According to a recent study, it’s very likely that Mars is in fact inhabited. The strange formations which captured the interest of scientists on Earth are mysterious ‘Martian cauliflowers’ which could have been formed by living organisms on Mars. This finding goes against everything we have been taught about Mars in recent decades.
Thanks to the discovery of a mysterious Cauliflower on Mars, hopes of finding microbial life on Mars have never been so high.
Not long ago, in 2008, NASA’s Spirit rover stumbled on something strange at Mars Gusev Crater. The mysterious are believed to have housed hot springs and geysers in the past, was covered with mysterious small, cauliflower-shaped nodules of a mineral known as opaline silica.
While opaline silica is something extremely ‘ordinary’ and a common mineral on its own, on Earth it can become widely distributed via soil and water and some organisms, like diatoms, need it in order to survive.
Finding something like this on Mars has left researchers around the world scratching their heads, wondering how on ‘Mars’ this mineral deposit was found in such peculiar shape.
Well, according to a study by Steven Ruff and Jack Farmer of Arizona State University in Tempe, the mysterious ‘Martian cauliflowers’ could have been formed by living organisms on Mars.
According to reports at the American Geophysical Union Fall Meeting in December, the ‘dynamic duo’ studied Chile’s Atacama Desert, where conditions could prove to be very similar as to those found on mars. According to Ruff and Farmer: “the soil is similar; the extreme desert climate (less than four inches of rain per year, plus temperatures that range from -13 to 113 degrees Fahrenheit) is similar; and the huge amount of ultraviolet radiation that penetrates to the ground (thanks to its elevation of 13,000 feet about sea level) all make it probably the closest thing we have to Mars on Earth.”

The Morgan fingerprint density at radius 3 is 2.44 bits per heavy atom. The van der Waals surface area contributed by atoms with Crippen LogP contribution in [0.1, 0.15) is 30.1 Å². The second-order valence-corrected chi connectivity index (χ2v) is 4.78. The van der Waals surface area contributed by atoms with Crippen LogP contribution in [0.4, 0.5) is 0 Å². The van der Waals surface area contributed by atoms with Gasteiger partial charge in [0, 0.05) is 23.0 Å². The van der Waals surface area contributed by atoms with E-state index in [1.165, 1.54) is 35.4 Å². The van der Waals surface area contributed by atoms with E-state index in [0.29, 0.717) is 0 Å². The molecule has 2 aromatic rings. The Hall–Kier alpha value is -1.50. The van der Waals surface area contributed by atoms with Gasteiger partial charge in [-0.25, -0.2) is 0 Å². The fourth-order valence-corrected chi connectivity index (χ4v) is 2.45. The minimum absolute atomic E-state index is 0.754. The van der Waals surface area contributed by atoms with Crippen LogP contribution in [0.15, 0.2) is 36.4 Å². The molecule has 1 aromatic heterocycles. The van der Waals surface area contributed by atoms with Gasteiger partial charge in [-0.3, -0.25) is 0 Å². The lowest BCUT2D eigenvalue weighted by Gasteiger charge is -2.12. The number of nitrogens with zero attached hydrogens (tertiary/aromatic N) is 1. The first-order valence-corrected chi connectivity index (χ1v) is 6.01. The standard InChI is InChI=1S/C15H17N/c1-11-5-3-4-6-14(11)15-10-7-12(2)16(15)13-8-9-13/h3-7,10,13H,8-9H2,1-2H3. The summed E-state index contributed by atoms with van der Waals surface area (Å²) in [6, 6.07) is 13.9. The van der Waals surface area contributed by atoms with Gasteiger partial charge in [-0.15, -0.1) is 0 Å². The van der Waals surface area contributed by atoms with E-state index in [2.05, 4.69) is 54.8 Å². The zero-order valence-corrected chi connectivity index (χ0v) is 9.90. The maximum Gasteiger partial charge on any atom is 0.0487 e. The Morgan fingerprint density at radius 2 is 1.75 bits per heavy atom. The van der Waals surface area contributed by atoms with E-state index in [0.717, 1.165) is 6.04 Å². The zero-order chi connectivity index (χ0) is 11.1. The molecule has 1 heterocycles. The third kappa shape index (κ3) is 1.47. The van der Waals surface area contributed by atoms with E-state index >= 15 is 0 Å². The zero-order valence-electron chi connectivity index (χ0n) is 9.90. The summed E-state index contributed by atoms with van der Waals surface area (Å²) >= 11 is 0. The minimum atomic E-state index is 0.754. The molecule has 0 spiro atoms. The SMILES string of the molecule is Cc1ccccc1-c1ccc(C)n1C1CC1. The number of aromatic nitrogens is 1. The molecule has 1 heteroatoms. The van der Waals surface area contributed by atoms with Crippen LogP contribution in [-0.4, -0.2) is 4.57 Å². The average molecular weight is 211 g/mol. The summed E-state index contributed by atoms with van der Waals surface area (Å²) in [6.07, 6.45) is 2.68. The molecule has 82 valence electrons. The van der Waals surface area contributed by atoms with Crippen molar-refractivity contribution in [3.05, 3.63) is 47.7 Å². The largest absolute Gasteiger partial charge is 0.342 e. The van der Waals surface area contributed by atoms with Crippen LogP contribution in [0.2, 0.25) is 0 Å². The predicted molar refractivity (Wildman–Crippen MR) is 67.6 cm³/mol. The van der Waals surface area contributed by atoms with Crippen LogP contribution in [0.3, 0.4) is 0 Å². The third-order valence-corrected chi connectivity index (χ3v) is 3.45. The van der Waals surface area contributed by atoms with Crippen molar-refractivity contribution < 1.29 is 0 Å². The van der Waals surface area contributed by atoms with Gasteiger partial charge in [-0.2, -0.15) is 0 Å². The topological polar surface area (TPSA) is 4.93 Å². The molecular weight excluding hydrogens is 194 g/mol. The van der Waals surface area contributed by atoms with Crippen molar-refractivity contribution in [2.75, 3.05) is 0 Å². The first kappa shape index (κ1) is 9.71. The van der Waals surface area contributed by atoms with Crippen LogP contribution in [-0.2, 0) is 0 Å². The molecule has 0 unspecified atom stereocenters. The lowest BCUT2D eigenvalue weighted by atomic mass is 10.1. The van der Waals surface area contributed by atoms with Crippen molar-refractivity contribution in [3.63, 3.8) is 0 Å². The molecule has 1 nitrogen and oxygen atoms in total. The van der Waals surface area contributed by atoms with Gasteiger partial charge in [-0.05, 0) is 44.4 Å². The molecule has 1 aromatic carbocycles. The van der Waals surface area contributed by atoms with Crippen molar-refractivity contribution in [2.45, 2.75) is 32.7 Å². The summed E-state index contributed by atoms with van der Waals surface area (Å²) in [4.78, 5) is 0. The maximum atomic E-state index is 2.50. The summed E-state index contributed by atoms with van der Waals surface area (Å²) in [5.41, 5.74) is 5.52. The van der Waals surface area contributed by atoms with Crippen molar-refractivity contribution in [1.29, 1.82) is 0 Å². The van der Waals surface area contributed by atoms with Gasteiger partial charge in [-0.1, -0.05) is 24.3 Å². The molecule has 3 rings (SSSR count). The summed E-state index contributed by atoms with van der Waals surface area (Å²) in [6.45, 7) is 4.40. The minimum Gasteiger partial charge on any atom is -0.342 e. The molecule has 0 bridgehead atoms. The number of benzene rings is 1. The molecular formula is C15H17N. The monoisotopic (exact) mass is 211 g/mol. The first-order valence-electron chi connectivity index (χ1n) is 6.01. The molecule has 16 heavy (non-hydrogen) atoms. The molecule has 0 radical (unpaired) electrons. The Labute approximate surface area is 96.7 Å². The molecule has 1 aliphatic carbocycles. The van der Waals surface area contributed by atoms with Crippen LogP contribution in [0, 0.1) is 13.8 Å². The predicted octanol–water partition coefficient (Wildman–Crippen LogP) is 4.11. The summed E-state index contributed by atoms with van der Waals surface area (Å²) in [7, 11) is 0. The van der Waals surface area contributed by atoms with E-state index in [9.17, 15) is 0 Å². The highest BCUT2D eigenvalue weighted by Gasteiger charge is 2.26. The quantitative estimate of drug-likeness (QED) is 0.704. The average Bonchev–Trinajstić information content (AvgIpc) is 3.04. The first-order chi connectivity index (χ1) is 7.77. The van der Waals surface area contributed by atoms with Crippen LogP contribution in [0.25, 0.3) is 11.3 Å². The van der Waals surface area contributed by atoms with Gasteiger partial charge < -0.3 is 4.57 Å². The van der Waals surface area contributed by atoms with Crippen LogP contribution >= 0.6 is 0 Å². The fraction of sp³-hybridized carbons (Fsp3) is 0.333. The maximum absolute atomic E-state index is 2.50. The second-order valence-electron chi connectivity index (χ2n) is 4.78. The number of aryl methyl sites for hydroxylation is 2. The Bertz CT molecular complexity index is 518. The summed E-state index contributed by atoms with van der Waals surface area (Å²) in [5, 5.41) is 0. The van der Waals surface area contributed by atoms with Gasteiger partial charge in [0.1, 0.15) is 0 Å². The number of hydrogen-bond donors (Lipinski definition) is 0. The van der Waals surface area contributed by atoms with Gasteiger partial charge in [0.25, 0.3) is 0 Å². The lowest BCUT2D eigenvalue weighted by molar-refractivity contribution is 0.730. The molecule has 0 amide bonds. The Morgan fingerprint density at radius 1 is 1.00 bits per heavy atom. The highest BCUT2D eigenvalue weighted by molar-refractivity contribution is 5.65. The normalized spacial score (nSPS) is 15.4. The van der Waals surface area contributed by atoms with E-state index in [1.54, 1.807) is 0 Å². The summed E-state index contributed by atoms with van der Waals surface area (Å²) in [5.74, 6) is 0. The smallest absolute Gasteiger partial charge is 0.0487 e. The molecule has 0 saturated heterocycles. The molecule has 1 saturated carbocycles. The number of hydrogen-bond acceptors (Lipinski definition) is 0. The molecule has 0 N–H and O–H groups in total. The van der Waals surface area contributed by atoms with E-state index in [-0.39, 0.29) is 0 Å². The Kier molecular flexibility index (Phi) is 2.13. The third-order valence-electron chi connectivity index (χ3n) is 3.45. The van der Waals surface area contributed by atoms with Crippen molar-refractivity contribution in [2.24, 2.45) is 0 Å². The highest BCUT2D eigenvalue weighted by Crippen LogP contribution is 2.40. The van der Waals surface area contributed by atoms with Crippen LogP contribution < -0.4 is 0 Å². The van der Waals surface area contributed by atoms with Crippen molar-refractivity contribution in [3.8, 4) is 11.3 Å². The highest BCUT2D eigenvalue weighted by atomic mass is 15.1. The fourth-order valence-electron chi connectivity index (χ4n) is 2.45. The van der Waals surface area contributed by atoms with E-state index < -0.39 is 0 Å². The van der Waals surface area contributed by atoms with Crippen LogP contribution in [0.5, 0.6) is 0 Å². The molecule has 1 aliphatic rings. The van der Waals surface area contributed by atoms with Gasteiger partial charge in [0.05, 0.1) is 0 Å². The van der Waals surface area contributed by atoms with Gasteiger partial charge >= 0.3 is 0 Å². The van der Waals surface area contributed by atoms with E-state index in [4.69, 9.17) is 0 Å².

However, there is a big difference between the Atacama Desert in Chile and Mars: the Atacama Desert has OXYGEN. Because scientists cannot just go to Mars and gather all of the necessary samples they need to accurately study these mysterious protrusions, they have to work with what they have at their disposal here on Earth.
The bright side of the comparisons is that besides the similar environment between the Atacama Desert and Mars, Atacama is very similar to the Gusev crater on the red planet: It used to house geysers too, and has similar looking silica deposits which have led scientists to believe, those found on Mars could have been created by microorganisms. According to evidence, it is believed that these geysers (Atacama) were home to different sorts of microbes.
Scientists believe that these mysterious ‘microbes’ gave the peculiar shape to the “cauliflowers” in the Atacama Desert.
“Having worked on modern hot springs, I have seen all forms of structures that look biological but are not,” Kurt Konhauser of the University of Alberta, who is the editor-in-chief of the journal Geobiology, told Smithsonian Magazine. “Because it looks biological doesn’t mean it is.”
NASA’s next rover for Mars will launch sometime in 2020 ,but until it does, scientists on Earth will have to work with materials they have now, and as expected, will make use of NASA’s current rovers on Mars as best as possible.
It seems that soon, we will finally know whether Mars can support life as we know it.